Friday, March 19, 2010

It’s Not Just The Alcohol, It’s The Attitude

When you go out to celebrate a happy occasion or just celebrate the end of the week, there are a few things that most of us take for granted. One is that everybody else who is also out will share a simple desire just to have a good time. Instead, it seems that there is no shortage of idiots who get aggressive when they get drunk. Another thing that we like to take for granted is the idea that the people who are employed as security guards, doormen, or bouncers are there to protect us from those idiots and to look after our safety. Unfortunately these are not necessarily things that we can, or should, take for granted.

Figures released yesterday by the New South Wales Bureau of Crime Statistics and Research show that more than 10 percent of assaults that take place on licensed premises are perpetrated by employees of those premises, usually security guards – the very people who are supposed to be looking out for our safety and well being. The Deputy Director of the Bureau, Jackie Fitzgerald has been quoted by the Telegraph as describing this as a “serious concern”. She said, “It seems some security guards are performing their jobs with a lot more enthusiasm than they need to. That is really concerning because these people are in a position of authority and a position of power. Some of these people seem to be abusing that.”

This has led to calls for further improvements to both training and regulation of security guards. While security guards in New South Wales are already required to undergo more training than most other states, there are concerns about the consistency of the quality of that training. Just clocking up the required number of hours in a training course isn’t enough if the individual involved isn’t someone who is equipped with a suitable temperament or sufficient wits. Having the appropriate attitude is just as important as having the right aptitude.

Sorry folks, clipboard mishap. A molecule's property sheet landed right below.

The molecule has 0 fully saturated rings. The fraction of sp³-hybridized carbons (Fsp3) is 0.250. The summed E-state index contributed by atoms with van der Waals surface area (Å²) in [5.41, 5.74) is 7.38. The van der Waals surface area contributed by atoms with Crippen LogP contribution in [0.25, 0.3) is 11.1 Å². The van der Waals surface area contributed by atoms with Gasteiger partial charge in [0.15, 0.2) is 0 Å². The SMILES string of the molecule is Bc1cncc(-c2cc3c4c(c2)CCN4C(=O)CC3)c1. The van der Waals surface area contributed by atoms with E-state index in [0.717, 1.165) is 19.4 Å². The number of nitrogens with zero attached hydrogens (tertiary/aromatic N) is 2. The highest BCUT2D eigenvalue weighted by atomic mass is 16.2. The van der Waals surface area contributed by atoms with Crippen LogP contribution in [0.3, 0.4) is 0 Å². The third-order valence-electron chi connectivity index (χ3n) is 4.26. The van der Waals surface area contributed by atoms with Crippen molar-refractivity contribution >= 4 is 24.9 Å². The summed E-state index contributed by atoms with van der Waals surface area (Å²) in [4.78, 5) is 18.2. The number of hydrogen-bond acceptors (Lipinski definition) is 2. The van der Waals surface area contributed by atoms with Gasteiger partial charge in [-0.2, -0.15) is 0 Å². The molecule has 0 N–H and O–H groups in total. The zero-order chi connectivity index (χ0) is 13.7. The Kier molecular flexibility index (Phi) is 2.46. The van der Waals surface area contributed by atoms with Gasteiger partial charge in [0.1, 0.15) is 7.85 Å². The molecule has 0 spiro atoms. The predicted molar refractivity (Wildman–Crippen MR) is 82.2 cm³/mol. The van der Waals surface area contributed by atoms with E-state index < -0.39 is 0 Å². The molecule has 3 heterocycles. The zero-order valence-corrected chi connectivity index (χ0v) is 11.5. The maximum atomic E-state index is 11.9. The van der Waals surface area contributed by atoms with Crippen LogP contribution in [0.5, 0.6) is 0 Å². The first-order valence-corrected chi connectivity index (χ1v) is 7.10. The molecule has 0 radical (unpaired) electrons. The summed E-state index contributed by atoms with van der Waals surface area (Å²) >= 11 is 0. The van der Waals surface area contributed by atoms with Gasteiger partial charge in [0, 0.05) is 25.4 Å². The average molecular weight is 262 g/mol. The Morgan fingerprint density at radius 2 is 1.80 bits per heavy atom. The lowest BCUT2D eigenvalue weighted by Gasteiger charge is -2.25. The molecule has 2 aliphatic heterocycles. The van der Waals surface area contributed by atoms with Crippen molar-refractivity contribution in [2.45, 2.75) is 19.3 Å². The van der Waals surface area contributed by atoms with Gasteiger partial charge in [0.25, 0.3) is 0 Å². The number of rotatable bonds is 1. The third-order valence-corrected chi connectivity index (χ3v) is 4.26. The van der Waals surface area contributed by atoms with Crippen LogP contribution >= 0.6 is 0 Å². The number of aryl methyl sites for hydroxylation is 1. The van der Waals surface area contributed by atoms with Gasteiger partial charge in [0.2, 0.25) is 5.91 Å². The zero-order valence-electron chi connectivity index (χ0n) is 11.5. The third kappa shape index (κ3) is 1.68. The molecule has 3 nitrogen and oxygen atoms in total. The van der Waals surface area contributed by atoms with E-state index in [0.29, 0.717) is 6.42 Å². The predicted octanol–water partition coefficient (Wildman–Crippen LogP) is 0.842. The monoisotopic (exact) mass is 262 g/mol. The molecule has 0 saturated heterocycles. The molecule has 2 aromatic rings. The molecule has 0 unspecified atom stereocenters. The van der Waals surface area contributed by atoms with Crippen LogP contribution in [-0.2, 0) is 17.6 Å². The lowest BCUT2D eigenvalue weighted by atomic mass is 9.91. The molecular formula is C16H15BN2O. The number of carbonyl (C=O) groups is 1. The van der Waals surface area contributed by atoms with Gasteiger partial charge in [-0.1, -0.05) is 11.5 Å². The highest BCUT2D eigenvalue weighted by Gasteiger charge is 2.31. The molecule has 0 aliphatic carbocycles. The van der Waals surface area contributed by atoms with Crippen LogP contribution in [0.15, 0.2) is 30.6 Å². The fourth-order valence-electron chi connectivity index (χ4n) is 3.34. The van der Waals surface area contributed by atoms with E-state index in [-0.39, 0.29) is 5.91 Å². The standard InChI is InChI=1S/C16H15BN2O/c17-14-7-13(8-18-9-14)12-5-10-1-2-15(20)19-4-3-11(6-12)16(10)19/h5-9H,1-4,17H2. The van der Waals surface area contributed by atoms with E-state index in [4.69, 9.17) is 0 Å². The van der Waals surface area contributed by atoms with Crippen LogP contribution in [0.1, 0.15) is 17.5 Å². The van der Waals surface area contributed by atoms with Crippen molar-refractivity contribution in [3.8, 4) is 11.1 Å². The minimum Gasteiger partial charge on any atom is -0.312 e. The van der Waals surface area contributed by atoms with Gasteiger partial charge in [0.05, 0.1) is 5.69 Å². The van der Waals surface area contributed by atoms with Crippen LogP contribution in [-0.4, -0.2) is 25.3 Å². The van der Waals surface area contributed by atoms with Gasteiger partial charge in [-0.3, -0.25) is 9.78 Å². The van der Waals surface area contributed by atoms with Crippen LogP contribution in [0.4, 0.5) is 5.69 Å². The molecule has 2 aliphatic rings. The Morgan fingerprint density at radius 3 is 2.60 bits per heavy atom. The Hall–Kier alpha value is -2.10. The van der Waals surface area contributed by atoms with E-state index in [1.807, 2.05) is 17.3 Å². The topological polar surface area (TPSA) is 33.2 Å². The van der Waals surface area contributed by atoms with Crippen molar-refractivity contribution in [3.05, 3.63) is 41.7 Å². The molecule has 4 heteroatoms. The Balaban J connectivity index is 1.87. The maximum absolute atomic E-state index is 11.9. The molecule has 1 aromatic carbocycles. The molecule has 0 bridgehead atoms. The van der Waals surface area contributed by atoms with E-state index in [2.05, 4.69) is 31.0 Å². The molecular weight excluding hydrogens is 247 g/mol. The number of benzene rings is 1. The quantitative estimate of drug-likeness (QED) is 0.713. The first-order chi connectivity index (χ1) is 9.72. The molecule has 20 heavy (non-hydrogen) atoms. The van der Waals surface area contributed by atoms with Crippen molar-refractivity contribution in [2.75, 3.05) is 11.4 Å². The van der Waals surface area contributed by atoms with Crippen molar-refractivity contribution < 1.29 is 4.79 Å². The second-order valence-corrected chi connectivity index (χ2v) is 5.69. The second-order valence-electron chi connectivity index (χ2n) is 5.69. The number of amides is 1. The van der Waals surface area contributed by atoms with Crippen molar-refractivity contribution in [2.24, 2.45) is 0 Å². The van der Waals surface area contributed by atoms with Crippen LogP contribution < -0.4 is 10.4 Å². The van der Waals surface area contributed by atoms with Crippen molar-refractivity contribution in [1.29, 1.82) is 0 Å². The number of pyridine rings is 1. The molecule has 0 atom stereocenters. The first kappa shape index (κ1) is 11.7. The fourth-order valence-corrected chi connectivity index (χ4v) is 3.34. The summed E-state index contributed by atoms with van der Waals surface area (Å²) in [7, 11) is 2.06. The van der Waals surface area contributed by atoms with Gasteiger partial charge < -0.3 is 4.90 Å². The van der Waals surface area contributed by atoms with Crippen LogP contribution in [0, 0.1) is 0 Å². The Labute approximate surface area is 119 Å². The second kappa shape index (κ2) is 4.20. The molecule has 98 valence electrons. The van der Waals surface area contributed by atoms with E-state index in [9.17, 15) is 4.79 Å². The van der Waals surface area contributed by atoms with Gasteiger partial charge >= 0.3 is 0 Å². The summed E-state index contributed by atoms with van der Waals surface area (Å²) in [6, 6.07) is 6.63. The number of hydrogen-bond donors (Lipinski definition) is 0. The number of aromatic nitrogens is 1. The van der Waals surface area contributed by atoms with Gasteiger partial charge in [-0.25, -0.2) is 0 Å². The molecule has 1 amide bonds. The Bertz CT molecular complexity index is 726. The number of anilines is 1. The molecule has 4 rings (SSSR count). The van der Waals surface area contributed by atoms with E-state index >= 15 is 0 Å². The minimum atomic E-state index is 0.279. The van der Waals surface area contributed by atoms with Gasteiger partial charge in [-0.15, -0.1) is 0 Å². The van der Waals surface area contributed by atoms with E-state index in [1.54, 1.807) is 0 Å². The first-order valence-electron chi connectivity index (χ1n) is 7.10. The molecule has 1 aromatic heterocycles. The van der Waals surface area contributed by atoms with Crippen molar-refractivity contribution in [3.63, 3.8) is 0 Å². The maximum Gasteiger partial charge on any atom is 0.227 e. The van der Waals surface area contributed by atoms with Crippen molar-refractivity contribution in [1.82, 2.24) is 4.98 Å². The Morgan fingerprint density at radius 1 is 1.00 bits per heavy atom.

Of course, the majority of assaults on licensed premises are not committed by security guards, but by members of the public who become violent thugs when they are drunk. Once again it is the minority who cause the trouble, but when they do it becomes a problem for everyone. As I have said many times before, plenty of people can drink without becoming violent, so it’s not just the alcohol, it’s the attitude. While regulating trading hours, increasing police numbers, improving public transport, and restricting the use of glass can all play a part in making a night out safer for us all, the only real way to fix the problem is to fix the attitude.